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False hijack alert caused big bangs
AN investigation has been launched into the helicopter that sparked a hijack scare and led to Thursday night’s sonic boom.
Two Typhoon fighter jets were scrambled over southern England at about 6pm on Thursday because of an emergency alarm being broadcast from a civilian helicopter.
One of the jets was ordered to travel at supersonic speed, creating a series of sonic booms heard from Birmingham, through much of Oxfordshire and down to Southampton.
Yesterday the RAF released more details about the scare and said an investigation had been launched.
The two Typhoons were part of the air force’s Quick Reaction Alert team based at RAF Coningsbury in Lincolnshire, an RAF spokesman said. They were scrambled because the helicopter was transmitting on an emergency frequency and not in radio communication with Air Traffic Control.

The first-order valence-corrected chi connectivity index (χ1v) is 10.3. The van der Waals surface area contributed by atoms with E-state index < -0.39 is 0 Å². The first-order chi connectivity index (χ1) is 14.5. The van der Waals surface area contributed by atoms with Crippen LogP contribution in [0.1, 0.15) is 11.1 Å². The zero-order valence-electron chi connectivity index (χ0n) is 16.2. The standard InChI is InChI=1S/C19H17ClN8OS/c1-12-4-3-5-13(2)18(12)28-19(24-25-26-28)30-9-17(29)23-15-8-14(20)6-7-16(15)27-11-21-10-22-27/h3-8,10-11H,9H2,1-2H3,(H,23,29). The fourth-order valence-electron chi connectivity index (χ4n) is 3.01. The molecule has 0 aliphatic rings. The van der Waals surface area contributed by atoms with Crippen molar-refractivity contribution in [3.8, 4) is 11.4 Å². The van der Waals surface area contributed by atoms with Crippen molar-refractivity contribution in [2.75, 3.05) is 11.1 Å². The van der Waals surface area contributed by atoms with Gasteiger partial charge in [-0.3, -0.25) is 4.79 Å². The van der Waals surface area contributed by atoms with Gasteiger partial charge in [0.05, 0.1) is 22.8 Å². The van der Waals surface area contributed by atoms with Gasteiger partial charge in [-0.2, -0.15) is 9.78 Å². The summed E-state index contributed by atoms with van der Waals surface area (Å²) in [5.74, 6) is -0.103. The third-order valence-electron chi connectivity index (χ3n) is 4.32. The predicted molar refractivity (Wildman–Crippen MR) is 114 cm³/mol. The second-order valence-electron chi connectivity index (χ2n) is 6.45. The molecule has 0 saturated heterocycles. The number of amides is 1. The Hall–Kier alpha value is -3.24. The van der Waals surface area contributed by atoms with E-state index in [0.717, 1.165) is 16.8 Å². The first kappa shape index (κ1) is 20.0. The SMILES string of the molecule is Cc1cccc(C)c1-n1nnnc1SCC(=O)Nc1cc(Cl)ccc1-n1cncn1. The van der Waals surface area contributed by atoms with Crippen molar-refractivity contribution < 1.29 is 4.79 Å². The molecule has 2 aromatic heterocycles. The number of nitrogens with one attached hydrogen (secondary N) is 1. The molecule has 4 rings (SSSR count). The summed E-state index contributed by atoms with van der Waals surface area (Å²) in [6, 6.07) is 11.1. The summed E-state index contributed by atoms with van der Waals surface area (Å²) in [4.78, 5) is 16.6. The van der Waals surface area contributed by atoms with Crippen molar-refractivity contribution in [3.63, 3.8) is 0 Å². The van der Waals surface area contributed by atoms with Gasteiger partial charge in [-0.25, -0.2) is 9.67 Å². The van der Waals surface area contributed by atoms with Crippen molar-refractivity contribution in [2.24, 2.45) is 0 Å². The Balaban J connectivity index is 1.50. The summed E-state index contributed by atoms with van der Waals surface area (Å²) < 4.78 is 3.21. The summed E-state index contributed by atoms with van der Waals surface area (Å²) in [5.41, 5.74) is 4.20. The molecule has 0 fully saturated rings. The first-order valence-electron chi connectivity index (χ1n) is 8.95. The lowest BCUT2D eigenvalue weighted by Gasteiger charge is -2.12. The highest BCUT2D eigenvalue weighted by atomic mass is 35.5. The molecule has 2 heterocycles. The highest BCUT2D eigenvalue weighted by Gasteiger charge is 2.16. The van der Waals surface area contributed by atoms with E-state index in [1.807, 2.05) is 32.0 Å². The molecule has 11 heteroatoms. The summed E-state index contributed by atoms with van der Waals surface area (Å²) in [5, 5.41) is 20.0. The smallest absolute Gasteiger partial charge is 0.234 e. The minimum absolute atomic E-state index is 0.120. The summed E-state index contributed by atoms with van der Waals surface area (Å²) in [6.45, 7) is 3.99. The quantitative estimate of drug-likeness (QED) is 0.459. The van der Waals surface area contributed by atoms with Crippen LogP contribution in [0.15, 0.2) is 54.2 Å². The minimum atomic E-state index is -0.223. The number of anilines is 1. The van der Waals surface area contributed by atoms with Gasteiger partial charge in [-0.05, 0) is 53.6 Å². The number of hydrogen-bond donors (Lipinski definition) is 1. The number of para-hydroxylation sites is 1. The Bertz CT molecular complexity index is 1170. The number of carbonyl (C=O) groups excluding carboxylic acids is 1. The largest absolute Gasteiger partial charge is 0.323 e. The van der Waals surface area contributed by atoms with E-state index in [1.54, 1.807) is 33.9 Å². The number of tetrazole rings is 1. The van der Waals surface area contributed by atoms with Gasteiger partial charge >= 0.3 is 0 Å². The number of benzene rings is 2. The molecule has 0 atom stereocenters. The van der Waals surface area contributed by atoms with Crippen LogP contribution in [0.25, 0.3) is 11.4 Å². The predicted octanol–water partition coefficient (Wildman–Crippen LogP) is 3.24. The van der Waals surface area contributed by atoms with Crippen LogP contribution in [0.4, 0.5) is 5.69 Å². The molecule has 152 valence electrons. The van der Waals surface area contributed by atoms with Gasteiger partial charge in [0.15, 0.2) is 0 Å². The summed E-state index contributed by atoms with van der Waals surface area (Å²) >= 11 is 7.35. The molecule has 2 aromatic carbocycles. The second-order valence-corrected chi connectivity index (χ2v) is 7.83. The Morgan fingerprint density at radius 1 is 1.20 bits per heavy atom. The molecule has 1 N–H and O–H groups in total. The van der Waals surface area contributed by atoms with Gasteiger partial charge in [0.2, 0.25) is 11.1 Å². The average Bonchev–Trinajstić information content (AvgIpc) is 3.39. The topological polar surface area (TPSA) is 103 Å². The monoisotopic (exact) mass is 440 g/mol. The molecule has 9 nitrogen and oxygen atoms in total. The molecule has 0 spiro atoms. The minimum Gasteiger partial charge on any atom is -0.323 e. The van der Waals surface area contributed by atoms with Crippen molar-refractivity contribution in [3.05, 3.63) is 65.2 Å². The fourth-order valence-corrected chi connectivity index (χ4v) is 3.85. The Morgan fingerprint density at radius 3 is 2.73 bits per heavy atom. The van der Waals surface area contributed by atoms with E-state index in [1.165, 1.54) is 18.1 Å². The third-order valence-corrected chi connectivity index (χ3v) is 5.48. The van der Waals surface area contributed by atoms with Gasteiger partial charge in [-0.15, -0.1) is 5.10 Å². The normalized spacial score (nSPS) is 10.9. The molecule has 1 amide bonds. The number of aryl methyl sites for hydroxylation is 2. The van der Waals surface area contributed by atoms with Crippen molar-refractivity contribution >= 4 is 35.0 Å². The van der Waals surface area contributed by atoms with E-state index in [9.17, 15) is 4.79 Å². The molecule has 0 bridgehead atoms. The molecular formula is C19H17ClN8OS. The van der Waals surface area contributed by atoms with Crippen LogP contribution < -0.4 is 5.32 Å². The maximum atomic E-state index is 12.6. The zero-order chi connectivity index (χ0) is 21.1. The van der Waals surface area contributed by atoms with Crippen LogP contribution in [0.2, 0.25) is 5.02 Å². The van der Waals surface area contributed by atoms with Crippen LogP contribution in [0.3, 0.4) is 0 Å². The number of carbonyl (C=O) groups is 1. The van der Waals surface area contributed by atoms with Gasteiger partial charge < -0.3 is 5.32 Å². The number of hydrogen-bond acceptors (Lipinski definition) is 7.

The spokesman added: “Authorisation was given for one of the Typhoons to transit at supersonic speed over land, which resulted in the sonic boom heard by the public.”
The Typhoons intercepted a civilian Gazelle helicopter in the vicinity of Bristol, and, after identification, the helicopter successfully re-established communications with Air Traffic Control.
“The reason for the emergency signal and communications failure is yet to be determined.
“The MoD will be providing all available information on the intercept to the Department for Transport, which will lead on the investigation process in order to complete any follow-up action if considered appropriate, and to also try and reduce the chance of any repetition of this type of incident.”
Police in Oxfordshire were inundated by calls from people who feared there had been an explosion.
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